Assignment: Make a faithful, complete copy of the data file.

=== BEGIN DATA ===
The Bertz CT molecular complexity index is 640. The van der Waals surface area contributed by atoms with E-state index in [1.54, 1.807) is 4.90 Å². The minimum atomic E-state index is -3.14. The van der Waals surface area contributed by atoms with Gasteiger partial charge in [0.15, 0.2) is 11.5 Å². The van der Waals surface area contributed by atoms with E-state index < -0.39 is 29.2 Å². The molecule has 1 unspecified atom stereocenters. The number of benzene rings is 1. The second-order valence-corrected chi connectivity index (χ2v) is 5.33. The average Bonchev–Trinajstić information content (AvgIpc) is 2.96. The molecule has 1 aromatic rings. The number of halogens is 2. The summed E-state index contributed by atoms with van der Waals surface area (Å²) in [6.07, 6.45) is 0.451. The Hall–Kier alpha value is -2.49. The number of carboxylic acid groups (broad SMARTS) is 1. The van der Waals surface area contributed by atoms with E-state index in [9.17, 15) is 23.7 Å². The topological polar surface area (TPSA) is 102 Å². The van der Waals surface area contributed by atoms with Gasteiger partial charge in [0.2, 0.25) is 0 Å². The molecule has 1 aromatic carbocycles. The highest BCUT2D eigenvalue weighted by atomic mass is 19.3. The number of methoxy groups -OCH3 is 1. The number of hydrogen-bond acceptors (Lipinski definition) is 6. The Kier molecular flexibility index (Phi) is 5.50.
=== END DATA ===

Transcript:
The Bertz CT molecular complexity index is 640. The van der Waals surface area contributed by atoms with E-state index in [1.54, 1.807) is 4.90 Å². The minimum atomic E-state index is -3.14. The van der Waals surface area contributed by atoms with Gasteiger partial charge in [0.15, 0.2) is 11.5 Å². The van der Waals surface area contributed by atoms with E-state index < -0.39 is 29.2 Å². The molecule has 1 unspecified atom stereocenters. The number of benzene rings is 1. The second-order valence-corrected chi connectivity index (χ2v) is 5.33. The average Bonchev–Trinajstić information content (AvgIpc) is 2.96. The molecule has 1 aromatic rings. The number of halogens is 2. The summed E-state index contributed by atoms with van der Waals surface area (Å²) in [6.07, 6.45) is 0.451. The Hall–Kier alpha value is -2.49. The number of carboxylic acid groups (broad SMARTS) is 1. The van der Waals surface area contributed by atoms with E-state index in [9.17, 15) is 23.7 Å². The topological polar surface area (TPSA) is 102 Å². The van der Waals surface area contributed by atoms with Gasteiger partial charge in [0.2, 0.25) is 0 Å². The molecule has 1 aromatic carbocycles. The highest BCUT2D eigenvalue weighted by atomic mass is 19.3. The number of methoxy groups -OCH3 is 1. The number of hydrogen-bond acceptors (Lipinski definition) is 6. The Kier molecular flexibility index (Phi) is 5.50.